Only after 1920 and the official end of the revolution did these images begin to change as women began to demand a new identify for themselves. The changes were slow to develop, however, and were often impeded by other women—those from the middle or upper class who had the most to gain from retaining the status quo in Mexico. These women actually benefitted from a caste system and from keeping women from the lower class as servants and as cooks in the kitchen. Esquivel demonstrates this conflict in her novel, which focuses almost entirely on women and shows that the upper-level individuals standing in the way of change are not men but other women.

Through her characters Esquivel explores key issues through different kinds of women who try to figure out their places in a changing society. However, these roles do not necessarily match the ideals of traditional feminist literature, which focuses on female characters who act independently, as their own agents, and are free from the civil, political, economic, and social domination of male figures. For example, Tita's goal is simply to become a wife and mother, but this seemingly traditional gender role is significant because her goal is at odds with the tradition that says she must be her mother's caretaker. Tita therefore seems to exemplify Gertrudis's statement that there are "many truths" in life. The author Esquivel suggests that when it comes to rights, choices, and identities for women, each woman must determine her own path.

The Mexican Revolution

Like Water for Chocolate touches on two different revolutions. The first revolution occurs within the De la Garza family, as Tita and Gertrudis begin to fight against the suffocating traditions imposed by the inflexible and dictatorial Mama Elena. The second is the Mexican Revolution that is being fought all around them, also in response to an oppressive leadership. Each revolution becomes a metaphor for the other.

The Mexican Revolution was a long, bloody struggle that lasted from 1910 to 1920. It began as a rebellion against the government of Mexican general Porfirio Diaz, which favored the wealthy landowners and industrialists over the common people. Diaz's leadership was challenged by Mexican statesman Francisco Madero, whom he had thrown in prison. Upon Madero's release, however, he went to the city of San Antonio and began pushing for a revolt. Although that revolt failed, it sparked fervor among Mexican revolutionaries such as Pascual Orozco, Pancho Villa, and Emiliano Zapata. Inspired by Madero, their goal was to overthrow the existing government, revive democracy, separate church and state, and reclaim Mexico for the everyday man and woman. With their ragtag armies of peasants and farmers, they began attacking government garrisons. In 1911 Diaz was forced to resign, and Madero was put in his place. However, Madero proved to be an inadequate leader, and the revolutionaries who had put him in power turned against him.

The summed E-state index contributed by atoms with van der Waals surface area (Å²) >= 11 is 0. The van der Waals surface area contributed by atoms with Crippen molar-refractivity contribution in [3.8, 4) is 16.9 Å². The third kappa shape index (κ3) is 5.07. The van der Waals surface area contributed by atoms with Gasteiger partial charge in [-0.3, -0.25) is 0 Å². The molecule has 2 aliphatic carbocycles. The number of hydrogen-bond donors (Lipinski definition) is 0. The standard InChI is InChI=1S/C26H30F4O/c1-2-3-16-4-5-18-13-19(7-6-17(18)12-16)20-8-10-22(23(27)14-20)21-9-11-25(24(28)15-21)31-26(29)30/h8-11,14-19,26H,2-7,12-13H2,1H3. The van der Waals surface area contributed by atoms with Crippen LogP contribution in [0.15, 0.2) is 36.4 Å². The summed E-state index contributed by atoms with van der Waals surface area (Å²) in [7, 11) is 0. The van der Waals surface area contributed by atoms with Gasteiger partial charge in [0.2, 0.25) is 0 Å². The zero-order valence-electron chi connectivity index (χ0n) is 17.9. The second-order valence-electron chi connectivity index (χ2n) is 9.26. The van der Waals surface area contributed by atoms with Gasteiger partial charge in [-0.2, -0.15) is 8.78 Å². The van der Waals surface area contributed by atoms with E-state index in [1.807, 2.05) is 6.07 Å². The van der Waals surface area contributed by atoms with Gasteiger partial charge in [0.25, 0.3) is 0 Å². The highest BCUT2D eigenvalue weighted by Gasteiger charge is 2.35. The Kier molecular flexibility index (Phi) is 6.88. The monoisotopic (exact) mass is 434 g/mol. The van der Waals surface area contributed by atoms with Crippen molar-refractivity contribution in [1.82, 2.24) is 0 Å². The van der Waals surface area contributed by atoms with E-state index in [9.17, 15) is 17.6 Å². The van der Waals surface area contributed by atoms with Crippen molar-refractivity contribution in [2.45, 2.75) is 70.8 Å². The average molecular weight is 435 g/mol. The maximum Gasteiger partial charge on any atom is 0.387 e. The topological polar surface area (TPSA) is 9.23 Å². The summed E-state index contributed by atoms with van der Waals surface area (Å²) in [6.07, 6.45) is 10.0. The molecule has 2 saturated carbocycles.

Unrest and violence continued over the next several years, with new leaders put in place and new factions arising. In 1917 President Venustiano Carranza was given dictatorial powers that allowed him to confiscate land from the wealthy landowners and guarantee workers' rights, but he remained in power by killing those who opposed him. He was killed on May 21, 1920, and a new president was elected in November. This event marked the end of the revolution, although violence between the government and the rebels continued until 1934 when the reformist president Lazaro Cardenas finally put in place the reforms that the rebels had been fighting for.

In Like Water for Chocolate the De la Garza women represent the different factions of the Mexican War as they wage their own private revolution. Mama Elena represents the oppressive government, determined to keep the old laws and traditions in place. Rosaura represents the elite landowners who benefit from the existing system. She obtains what she wants (Pedro, and later the ranch itself) by following Elena's dictates without question. Gertrudis, who becomes a general in the Mexican Revolution, is also a fierce rebel in the social arena, blazing a trail for other women by actively throwing off the expectations of both her mother and society at large. Caught in the middle, like many of the people in Mexico, is Tita. She is both the keeper of tradition, represented by the recipes she so carefully prepares and preserves, and someone who is desperate for her own freedom. Her dual struggle is in fact at the heart of the novel.